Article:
Database Design Theory?

Ross Werner ross at agilestudios.com
Tue Nov 8 18:25:48 MST 2005


On Tue, 8 Nov 2005, Levi Pearson wrote:
> I'd say the general technique to follow is thus:
> Exhaustively catalog the entities that you wish to model and their 
> relationships to one another
> Draw up an ER or UML diagram of the entities and relationships
> Convert the diagram to a database schema
> Normalize the schema
> Convert schema and constraints to SQL

I think that's very excellent advice, but this sort of information (with 
each step made explicit with lots of examples, especially of common 
pitfalls and difficulties) isn't really what I saw in the database class 
at BYU. Now I didn't actually take the class, so I probably have no room
to talk, but I've spoken with several people who *have* taken the class 
and this sort of stuff, to the best of my knowledge, wasn't covered in 
much more depth than what you've listed here. Would anyone who has 
actually taken the class care to chime in and relieve me of my ignorance?

> Given all that background information, it should be fairly simple to Google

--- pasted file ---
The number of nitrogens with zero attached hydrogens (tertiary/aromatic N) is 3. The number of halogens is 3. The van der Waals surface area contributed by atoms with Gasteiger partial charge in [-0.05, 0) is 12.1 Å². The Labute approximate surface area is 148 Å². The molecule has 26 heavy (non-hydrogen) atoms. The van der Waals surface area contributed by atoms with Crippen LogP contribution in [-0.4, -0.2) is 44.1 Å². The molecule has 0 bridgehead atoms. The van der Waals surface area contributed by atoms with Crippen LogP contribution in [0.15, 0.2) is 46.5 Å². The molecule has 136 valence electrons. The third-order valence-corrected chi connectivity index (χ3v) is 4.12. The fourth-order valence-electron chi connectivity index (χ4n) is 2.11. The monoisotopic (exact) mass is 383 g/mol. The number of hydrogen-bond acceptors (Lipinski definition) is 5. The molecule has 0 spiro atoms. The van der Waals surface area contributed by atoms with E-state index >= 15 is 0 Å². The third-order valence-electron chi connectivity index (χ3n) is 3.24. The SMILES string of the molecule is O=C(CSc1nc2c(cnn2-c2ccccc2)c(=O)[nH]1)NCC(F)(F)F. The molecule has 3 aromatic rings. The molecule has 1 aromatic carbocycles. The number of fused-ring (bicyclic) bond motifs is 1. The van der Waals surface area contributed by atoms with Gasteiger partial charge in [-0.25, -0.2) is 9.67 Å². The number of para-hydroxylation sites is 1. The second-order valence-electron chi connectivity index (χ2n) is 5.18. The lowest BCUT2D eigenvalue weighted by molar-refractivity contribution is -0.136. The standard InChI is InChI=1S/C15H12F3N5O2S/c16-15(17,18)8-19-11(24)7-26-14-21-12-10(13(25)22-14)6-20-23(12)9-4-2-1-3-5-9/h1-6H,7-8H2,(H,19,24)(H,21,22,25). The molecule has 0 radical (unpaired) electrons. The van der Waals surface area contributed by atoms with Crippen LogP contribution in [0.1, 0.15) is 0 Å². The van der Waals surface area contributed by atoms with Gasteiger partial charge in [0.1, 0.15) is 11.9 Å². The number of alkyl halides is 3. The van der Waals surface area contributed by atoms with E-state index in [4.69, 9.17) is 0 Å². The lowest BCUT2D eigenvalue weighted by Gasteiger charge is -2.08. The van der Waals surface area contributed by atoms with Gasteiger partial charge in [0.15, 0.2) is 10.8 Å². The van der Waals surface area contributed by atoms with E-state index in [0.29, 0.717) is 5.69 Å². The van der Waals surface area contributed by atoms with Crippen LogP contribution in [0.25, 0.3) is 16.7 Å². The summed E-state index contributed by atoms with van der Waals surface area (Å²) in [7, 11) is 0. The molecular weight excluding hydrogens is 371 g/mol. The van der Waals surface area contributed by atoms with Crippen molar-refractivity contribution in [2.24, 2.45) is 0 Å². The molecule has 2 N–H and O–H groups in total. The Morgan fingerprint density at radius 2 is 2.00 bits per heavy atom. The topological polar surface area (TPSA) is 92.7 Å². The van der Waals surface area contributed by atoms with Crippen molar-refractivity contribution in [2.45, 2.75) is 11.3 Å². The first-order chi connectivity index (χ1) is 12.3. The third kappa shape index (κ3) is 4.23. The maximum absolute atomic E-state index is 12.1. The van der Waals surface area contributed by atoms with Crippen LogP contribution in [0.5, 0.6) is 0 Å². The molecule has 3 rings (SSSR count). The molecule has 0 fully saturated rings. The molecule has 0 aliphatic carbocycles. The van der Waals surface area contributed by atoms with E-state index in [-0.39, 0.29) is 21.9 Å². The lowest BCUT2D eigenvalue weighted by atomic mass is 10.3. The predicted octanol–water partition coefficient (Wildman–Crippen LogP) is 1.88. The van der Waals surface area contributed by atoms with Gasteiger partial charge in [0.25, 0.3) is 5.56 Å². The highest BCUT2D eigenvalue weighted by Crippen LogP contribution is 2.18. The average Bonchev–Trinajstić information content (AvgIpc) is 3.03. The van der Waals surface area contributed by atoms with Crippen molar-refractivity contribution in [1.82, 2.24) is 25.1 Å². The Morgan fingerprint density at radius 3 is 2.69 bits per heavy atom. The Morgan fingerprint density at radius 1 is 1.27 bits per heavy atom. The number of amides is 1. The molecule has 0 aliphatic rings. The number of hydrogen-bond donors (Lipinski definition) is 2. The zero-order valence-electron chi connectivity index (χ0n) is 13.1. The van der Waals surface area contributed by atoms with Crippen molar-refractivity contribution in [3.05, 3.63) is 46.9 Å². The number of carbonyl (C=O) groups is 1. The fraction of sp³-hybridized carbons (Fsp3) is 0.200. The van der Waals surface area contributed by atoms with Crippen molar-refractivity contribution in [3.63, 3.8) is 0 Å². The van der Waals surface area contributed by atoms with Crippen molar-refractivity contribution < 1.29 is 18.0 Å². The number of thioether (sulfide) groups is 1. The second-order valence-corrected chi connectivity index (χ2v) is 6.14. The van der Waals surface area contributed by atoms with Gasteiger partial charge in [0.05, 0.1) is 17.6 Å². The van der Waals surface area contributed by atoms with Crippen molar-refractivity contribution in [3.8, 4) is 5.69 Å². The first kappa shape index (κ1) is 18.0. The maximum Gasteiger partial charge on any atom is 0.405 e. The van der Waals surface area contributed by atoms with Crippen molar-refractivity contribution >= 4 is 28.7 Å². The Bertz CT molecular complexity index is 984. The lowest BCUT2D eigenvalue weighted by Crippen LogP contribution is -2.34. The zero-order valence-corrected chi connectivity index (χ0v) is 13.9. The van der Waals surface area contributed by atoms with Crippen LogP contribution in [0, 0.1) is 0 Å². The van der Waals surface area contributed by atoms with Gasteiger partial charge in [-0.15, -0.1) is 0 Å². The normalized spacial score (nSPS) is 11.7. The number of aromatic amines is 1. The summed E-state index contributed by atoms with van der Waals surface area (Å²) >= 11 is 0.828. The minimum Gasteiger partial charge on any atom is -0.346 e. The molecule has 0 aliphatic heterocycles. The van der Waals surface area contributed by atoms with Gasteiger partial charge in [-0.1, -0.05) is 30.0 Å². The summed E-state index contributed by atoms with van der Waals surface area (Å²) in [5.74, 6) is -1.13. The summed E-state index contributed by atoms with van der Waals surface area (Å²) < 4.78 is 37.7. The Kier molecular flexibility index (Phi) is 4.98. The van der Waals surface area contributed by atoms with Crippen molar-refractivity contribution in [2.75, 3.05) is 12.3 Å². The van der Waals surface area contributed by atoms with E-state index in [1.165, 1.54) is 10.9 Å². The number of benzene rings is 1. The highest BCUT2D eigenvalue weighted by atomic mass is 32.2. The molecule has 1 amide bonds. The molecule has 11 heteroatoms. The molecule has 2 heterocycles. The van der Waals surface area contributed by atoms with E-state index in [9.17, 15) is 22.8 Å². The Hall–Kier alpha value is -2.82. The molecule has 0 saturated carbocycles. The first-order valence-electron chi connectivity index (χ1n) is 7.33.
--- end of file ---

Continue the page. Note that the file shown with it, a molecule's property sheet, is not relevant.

> for topics that are weakly covered in the above documents.  Eventually, it 
> will also become important to learn about the ACID properties, how database 
> indices work, and other related topics.  This is all fundamental stuff, so 
> there's plenty of information on it around on the web.

One question I've been wondering about that maybe the SQL gurus can help 
me out with:

Let's say you have a table "foo" that needs to reference the "fruit" 
table. So you have a "fruit_id" column in table "foo". Now, each "fruit" 
can be either an "orange" or a "banana" but not both. Also, the columns 
required for each table are vastly different--an entirely different set 
for "orange"s than "banana"s. What's the best way to model this in the 
database?

Basically in object-oriented terms, "orange" and "banana" both extend the 
same abstract class "fruit".

What I typically do is have a "fruit" table, an "orange" table, and a 
"banana" table with the primary key of the "orange" table also being a 
foreign key to the "fruit" table, and ditto with "banana". Unfortunately 
this doesn't technically prevent (from the database standpoint) a 
particular fruit instance from being both an orange *and* a banana, and 
it's a headache when trying to figure out the types and information of a 
list of fruits.

Anyone have a better way?

 	~ Ross



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